Interviews | News | Information | Doctor Who | TV | Film | Theatre | Audio | Photos | Reviews | Downloads | Media | Fans | Links | Contact | Shop
Who Am I?

A few weeks back, the BBC1 hit Saturday night show was in a spin after it was revealed that Tennant was stepping away from tackling the Daleks for a while to tread the boards to tackle Hamlet with the Royal Shakespeare Company.

But with a Christmas special already in the can featuring Kylie Minogue, Tennant says he has no plans to stop being a Time Lord . . . just yet anyway. And he is the first to admit that despite becoming a household name, he doesn't feel trapped by being the Doctor.

"Not at all, the time - nine months filming - is a big commitment and it means that it's not possible for me to do some theatre, say, in between series, but I'm having a ball, so trapped isn't the word," says David. "It's very humbling to beseen as part of something that people are so attached to. It's an experience I'm delighted to have had."

And millions of TV viewers agree. Since taking over the mantle from Christopher Eccleston, Tennant has won the hearts of the nation by taking the Doctor in a cooler direction by matching his sharp pin-stripe suit with a pair of Converse trainers. And his pin-up looks and wry edge has won him the gay vote.

Tennant, 36, who set hearts racing in the BBC1 costume drama Casanova, said: "I was recently voted Number One in The Pink Paper, followed by Brad Pitt and David Beckham. I guess I'm just doing my job. I am very proud of it though. How can you react to something like that? It's flattering to come ahead of Brad Pitt and Beckham, it's a mystery to me but I am very proud of it."

Penned by Swansea's very own Russell T Davies, Doctor Who and its spin off Torchwood have been a huge hit on both sides of the Atlantic - a success Tennant puts down to Davies's scripts.

"Each script that we get is more funny and wilder and more inventive than the last. "The show exists on several levels," says Tennant. "It's an adventure story and it goes to some emotional places. "It's Russell who gives it that extra texture."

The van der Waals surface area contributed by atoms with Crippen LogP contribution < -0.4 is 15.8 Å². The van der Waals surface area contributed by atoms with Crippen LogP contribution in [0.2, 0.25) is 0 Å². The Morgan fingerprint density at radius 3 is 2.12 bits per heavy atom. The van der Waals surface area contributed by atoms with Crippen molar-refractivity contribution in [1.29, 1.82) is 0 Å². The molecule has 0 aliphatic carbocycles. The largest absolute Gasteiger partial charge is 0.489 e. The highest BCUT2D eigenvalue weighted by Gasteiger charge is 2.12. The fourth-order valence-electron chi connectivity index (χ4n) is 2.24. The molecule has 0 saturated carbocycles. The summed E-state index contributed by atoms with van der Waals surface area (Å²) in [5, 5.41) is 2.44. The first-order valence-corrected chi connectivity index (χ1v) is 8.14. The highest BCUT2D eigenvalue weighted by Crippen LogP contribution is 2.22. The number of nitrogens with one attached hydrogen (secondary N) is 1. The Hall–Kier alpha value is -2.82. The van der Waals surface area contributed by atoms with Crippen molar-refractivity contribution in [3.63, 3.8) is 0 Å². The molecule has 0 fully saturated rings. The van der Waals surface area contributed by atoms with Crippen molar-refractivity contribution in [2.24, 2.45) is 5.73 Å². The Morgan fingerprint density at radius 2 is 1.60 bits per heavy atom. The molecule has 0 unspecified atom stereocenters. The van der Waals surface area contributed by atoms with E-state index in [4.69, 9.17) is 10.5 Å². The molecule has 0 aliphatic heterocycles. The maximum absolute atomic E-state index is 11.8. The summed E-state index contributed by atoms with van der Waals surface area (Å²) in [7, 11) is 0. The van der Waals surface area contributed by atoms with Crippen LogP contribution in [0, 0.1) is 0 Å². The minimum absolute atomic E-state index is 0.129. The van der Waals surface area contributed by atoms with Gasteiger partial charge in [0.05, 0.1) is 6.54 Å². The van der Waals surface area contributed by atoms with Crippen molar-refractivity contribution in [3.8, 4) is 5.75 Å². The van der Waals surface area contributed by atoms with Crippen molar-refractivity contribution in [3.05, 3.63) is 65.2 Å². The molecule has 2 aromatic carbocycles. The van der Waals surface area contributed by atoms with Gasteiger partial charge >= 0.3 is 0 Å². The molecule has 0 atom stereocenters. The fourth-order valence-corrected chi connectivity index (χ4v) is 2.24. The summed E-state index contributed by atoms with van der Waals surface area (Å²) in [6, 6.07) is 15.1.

Tennant says reading the scripts is "never a chore because they are written by the "cream" of British television writers. Each one's a page turner," says Tennant. "A script just works or it doesn't. It's something chemical. Good writing just is - it's difficult to define. Sometimes it's something that plays with a role so much that it shouldn't work but it does. The story has to take you along and the dialogue has to sound like someone is really speaking it. You just know. That first pure reaction is quite an important one."

Growing up, Tennant was always a Who fan and says he had no r e s e r v a t i o n s about taking on the role when it came along. And the fear of becoming typecast, he says, is something he never worried about.

"You can worry about things like that and never take a job," says Tennant. "You can worry yourself into turning it down or you can take it and see what happens. I would not have missed this for the world."

Born in West Lothian, Tennant was a student on the dramatic studies course at the Royal Scottish Academy of Music and Drama in Glasgow from 1988 to 1991. His TV career stretches back to the early 1990s, with parts in Taking' Over the Asylum and Rab C Nesbitt. But since 2004, he's had a string of high profile roles, including a lead in BBC1's drama Blackpool and the title role in Casanova. But with theatre now in his sights, Tennant is looking forward to returning to the boards - and his ambitions include tackling the classics.

He said: "There are so many Shakespearean roles I would like to play. There are so many, Iago, Benedict, Richard II, I could go on - they're all great parts. I don't particularly covet Macbeth though, don't think that one is really me."

But despite his fame and fortune over here, Tennant says he has no concrete plans to chase superstardom in Hollywood.

He said: "I'm not un-tempted! But I'm in no rush. I've never had a great five year plan. I wouldn't say no if something came by and was worth doing. But I've seen friends go out and it can be very tough and demoralising so I'll just see what happens.”

"Fame is not something I chase and it takes a bit of getting used to. It's a bit weird the first time a photographer chases you down the street. But it's churlish to complain about it. I like being recognised for what I do and I'm proud of what I do - being a well-known actor is a very privileged position. "I don't talk about my private life - I choose to define my own boundaries and not take every available publicity opportunity. I don't think I would have coped very well at 21 so I'm glad I've had a few years working first before dealing with being famous."

Don't worry David, we think you're doing just fine.

Source: Ubizy December 2007